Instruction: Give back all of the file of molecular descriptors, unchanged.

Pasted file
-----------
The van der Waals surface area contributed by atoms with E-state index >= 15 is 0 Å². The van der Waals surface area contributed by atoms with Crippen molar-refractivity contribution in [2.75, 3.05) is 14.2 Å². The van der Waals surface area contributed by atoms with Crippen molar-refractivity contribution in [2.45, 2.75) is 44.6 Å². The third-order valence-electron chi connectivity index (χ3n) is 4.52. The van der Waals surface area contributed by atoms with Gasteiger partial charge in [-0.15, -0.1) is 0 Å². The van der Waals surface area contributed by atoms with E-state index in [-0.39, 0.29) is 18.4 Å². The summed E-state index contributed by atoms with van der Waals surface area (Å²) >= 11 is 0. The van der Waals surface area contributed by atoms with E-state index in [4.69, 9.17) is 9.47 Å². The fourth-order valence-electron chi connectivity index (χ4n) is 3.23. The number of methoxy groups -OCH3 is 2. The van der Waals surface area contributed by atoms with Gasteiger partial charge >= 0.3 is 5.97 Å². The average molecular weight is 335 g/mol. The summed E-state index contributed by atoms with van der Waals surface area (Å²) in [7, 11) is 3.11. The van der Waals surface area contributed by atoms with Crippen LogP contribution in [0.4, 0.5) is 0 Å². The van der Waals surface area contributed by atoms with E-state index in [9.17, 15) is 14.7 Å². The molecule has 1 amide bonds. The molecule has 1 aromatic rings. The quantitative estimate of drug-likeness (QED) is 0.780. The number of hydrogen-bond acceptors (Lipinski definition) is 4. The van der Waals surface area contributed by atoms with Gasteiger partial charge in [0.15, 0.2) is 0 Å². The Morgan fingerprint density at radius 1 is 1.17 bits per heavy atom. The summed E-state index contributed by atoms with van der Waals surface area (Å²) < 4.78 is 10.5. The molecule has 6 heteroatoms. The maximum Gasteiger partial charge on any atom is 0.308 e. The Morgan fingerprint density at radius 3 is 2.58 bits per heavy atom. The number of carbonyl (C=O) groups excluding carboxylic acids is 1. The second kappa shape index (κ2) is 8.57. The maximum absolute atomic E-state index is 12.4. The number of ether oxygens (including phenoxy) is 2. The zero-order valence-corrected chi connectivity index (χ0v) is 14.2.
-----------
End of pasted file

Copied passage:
The van der Waals surface area contributed by atoms with E-state index >= 15 is 0 Å². The van der Waals surface area contributed by atoms with Crippen molar-refractivity contribution in [2.75, 3.05) is 14.2 Å². The van der Waals surface area contributed by atoms with Crippen molar-refractivity contribution in [2.45, 2.75) is 44.6 Å². The third-order valence-electron chi connectivity index (χ3n) is 4.52. The van der Waals surface area contributed by atoms with Gasteiger partial charge in [-0.15, -0.1) is 0 Å². The van der Waals surface area contributed by atoms with E-state index in [-0.39, 0.29) is 18.4 Å². The summed E-state index contributed by atoms with van der Waals surface area (Å²) >= 11 is 0. The van der Waals surface area contributed by atoms with E-state index in [4.69, 9.17) is 9.47 Å². The fourth-order valence-electron chi connectivity index (χ4n) is 3.23. The number of methoxy groups -OCH3 is 2. The van der Waals surface area contributed by atoms with Gasteiger partial charge >= 0.3 is 5.97 Å². The average molecular weight is 335 g/mol. The summed E-state index contributed by atoms with van der Waals surface area (Å²) in [7, 11) is 3.11. The van der Waals surface area contributed by atoms with Crippen LogP contribution in [0.4, 0.5) is 0 Å². The van der Waals surface area contributed by atoms with E-state index in [9.17, 15) is 14.7 Å². The molecule has 1 amide bonds. The molecule has 1 aromatic rings. The quantitative estimate of drug-likeness (QED) is 0.780. The number of hydrogen-bond acceptors (Lipinski definition) is 4. The van der Waals surface area contributed by atoms with Gasteiger partial charge in [0.15, 0.2) is 0 Å². The Morgan fingerprint density at radius 1 is 1.17 bits per heavy atom. The summed E-state index contributed by atoms with van der Waals surface area (Å²) < 4.78 is 10.5. The molecule has 6 heteroatoms. The maximum Gasteiger partial charge on any atom is 0.308 e. The Morgan fingerprint density at radius 3 is 2.58 bits per heavy atom. The number of carbonyl (C=O) groups excluding carboxylic acids is 1. The second kappa shape index (κ2) is 8.57. The maximum absolute atomic E-state index is 12.4. The number of ether oxygens (including phenoxy) is 2. The zero-order valence-corrected chi connectivity index (χ0v) is 14.2.